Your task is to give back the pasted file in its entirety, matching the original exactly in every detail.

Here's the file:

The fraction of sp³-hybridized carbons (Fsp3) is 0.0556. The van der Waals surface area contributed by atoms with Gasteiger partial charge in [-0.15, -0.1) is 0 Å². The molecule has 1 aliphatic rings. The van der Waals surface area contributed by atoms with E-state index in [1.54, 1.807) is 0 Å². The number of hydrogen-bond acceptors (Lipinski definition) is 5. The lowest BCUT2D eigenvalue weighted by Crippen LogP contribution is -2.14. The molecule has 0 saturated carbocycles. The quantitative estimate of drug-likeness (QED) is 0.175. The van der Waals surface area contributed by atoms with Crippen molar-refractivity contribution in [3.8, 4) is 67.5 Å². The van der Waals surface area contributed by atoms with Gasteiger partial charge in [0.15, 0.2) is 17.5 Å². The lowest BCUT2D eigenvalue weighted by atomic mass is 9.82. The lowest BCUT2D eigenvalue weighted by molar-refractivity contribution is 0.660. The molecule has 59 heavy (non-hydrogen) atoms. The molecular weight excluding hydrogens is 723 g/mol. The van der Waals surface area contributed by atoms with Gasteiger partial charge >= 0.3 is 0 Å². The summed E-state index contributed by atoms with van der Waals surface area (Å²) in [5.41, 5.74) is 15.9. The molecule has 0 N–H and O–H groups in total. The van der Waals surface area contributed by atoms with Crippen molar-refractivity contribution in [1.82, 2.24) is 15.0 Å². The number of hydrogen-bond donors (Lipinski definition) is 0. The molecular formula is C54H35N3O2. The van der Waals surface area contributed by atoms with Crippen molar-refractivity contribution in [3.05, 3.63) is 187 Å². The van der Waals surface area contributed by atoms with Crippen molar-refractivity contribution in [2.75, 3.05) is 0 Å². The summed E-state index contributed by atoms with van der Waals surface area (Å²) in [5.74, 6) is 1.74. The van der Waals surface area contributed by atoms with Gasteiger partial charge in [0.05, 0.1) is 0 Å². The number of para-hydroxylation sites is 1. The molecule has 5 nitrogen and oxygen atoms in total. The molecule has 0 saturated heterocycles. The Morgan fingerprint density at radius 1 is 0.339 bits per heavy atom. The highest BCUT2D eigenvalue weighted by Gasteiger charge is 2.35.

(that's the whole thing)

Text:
The fraction of sp³-hybridized carbons (Fsp3) is 0.0556. The van der Waals surface area contributed by atoms with Gasteiger partial charge in [-0.15, -0.1) is 0 Å². The molecule has 1 aliphatic rings. The van der Waals surface area contributed by atoms with E-state index in [1.54, 1.807) is 0 Å². The number of hydrogen-bond acceptors (Lipinski definition) is 5. The lowest BCUT2D eigenvalue weighted by Crippen LogP contribution is -2.14. The molecule has 0 saturated carbocycles. The quantitative estimate of drug-likeness (QED) is 0.175. The van der Waals surface area contributed by atoms with Crippen molar-refractivity contribution in [3.8, 4) is 67.5 Å². The van der Waals surface area contributed by atoms with Gasteiger partial charge in [0.15, 0.2) is 17.5 Å². The lowest BCUT2D eigenvalue weighted by atomic mass is 9.82. The lowest BCUT2D eigenvalue weighted by molar-refractivity contribution is 0.660. The molecule has 59 heavy (non-hydrogen) atoms. The molecular weight excluding hydrogens is 723 g/mol. The van der Waals surface area contributed by atoms with Gasteiger partial charge >= 0.3 is 0 Å². The summed E-state index contributed by atoms with van der Waals surface area (Å²) in [5.41, 5.74) is 15.9. The molecule has 0 N–H and O–H groups in total. The van der Waals surface area contributed by atoms with Crippen molar-refractivity contribution in [1.82, 2.24) is 15.0 Å². The number of hydrogen-bond donors (Lipinski definition) is 0. The molecular formula is C54H35N3O2. The van der Waals surface area contributed by atoms with Crippen molar-refractivity contribution in [3.05, 3.63) is 187 Å². The van der Waals surface area contributed by atoms with Crippen molar-refractivity contribution in [2.75, 3.05) is 0 Å². The summed E-state index contributed by atoms with van der Waals surface area (Å²) in [5.74, 6) is 1.74. The van der Waals surface area contributed by atoms with Gasteiger partial charge in [0.05, 0.1) is 0 Å². The number of para-hydroxylation sites is 1. The molecule has 5 nitrogen and oxygen atoms in total. The molecule has 0 saturated heterocycles. The Morgan fingerprint density at radius 1 is 0.339 bits per heavy atom. The highest BCUT2D eigenvalue weighted by Gasteiger charge is 2.35.